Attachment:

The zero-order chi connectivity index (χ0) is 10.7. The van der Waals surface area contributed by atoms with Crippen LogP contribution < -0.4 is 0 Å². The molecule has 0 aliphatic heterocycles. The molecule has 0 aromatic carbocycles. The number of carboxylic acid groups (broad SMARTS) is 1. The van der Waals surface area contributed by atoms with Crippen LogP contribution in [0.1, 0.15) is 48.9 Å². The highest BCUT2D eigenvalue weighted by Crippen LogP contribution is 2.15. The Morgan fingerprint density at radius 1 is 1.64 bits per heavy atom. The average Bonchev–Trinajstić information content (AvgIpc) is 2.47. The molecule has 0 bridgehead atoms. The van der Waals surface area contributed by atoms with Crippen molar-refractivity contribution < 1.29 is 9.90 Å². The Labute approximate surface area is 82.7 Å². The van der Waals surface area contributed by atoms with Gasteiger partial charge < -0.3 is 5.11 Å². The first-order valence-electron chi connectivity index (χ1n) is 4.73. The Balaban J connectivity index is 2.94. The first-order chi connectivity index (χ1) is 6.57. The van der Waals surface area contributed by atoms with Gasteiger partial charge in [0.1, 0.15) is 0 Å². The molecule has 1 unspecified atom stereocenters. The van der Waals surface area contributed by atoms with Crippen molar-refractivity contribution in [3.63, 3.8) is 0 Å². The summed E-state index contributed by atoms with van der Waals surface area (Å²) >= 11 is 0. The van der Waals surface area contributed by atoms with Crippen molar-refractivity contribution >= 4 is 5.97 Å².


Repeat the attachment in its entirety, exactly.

The zero-order chi connectivity index (χ0) is 10.7. The van der Waals surface area contributed by atoms with Crippen LogP contribution < -0.4 is 0 Å². The molecule has 0 aliphatic heterocycles. The molecule has 0 aromatic carbocycles. The number of carboxylic acid groups (broad SMARTS) is 1. The van der Waals surface area contributed by atoms with Crippen LogP contribution in [0.1, 0.15) is 48.9 Å². The highest BCUT2D eigenvalue weighted by Crippen LogP contribution is 2.15. The Morgan fingerprint density at radius 1 is 1.64 bits per heavy atom. The average Bonchev–Trinajstić information content (AvgIpc) is 2.47. The molecule has 0 bridgehead atoms. The van der Waals surface area contributed by atoms with Crippen molar-refractivity contribution < 1.29 is 9.90 Å². The Labute approximate surface area is 82.7 Å². The van der Waals surface area contributed by atoms with Gasteiger partial charge < -0.3 is 5.11 Å². The first-order valence-electron chi connectivity index (χ1n) is 4.73. The Balaban J connectivity index is 2.94. The first-order chi connectivity index (χ1) is 6.57. The van der Waals surface area contributed by atoms with Gasteiger partial charge in [0.1, 0.15) is 0 Å². The molecule has 1 unspecified atom stereocenters. The van der Waals surface area contributed by atoms with Crippen molar-refractivity contribution in [3.63, 3.8) is 0 Å². The summed E-state index contributed by atoms with van der Waals surface area (Å²) >= 11 is 0. The van der Waals surface area contributed by atoms with Crippen molar-refractivity contribution >= 4 is 5.97 Å².